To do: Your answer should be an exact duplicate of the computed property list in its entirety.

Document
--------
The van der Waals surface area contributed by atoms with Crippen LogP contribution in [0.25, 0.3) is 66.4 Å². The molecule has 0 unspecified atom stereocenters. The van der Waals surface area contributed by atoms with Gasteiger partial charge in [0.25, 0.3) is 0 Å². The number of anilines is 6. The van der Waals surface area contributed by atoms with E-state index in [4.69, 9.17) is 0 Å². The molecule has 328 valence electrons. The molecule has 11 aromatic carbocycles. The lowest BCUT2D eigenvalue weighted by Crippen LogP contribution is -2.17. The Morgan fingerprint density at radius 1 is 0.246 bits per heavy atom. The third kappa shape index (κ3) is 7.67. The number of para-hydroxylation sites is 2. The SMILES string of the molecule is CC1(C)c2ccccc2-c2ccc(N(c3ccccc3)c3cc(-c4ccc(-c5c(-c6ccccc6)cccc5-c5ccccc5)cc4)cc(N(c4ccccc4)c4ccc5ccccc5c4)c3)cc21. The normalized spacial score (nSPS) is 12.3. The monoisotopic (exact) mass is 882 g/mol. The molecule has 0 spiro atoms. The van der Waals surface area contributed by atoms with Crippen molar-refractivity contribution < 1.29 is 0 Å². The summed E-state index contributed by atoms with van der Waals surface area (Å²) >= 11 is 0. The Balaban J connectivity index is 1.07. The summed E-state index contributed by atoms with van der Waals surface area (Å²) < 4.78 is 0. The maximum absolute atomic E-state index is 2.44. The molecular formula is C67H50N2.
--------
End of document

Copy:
The van der Waals surface area contributed by atoms with Crippen LogP contribution in [0.25, 0.3) is 66.4 Å². The molecule has 0 unspecified atom stereocenters. The van der Waals surface area contributed by atoms with Gasteiger partial charge in [0.25, 0.3) is 0 Å². The number of anilines is 6. The van der Waals surface area contributed by atoms with E-state index in [4.69, 9.17) is 0 Å². The molecule has 328 valence electrons. The molecule has 11 aromatic carbocycles. The lowest BCUT2D eigenvalue weighted by Crippen LogP contribution is -2.17. The Morgan fingerprint density at radius 1 is 0.246 bits per heavy atom. The third kappa shape index (κ3) is 7.67. The number of para-hydroxylation sites is 2. The SMILES string of the molecule is CC1(C)c2ccccc2-c2ccc(N(c3ccccc3)c3cc(-c4ccc(-c5c(-c6ccccc6)cccc5-c5ccccc5)cc4)cc(N(c4ccccc4)c4ccc5ccccc5c4)c3)cc21. The normalized spacial score (nSPS) is 12.3. The monoisotopic (exact) mass is 882 g/mol. The molecule has 0 spiro atoms. The van der Waals surface area contributed by atoms with Crippen molar-refractivity contribution < 1.29 is 0 Å². The summed E-state index contributed by atoms with van der Waals surface area (Å²) >= 11 is 0. The Balaban J connectivity index is 1.07. The summed E-state index contributed by atoms with van der Waals surface area (Å²) < 4.78 is 0. The maximum absolute atomic E-state index is 2.44. The molecular formula is C67H50N2.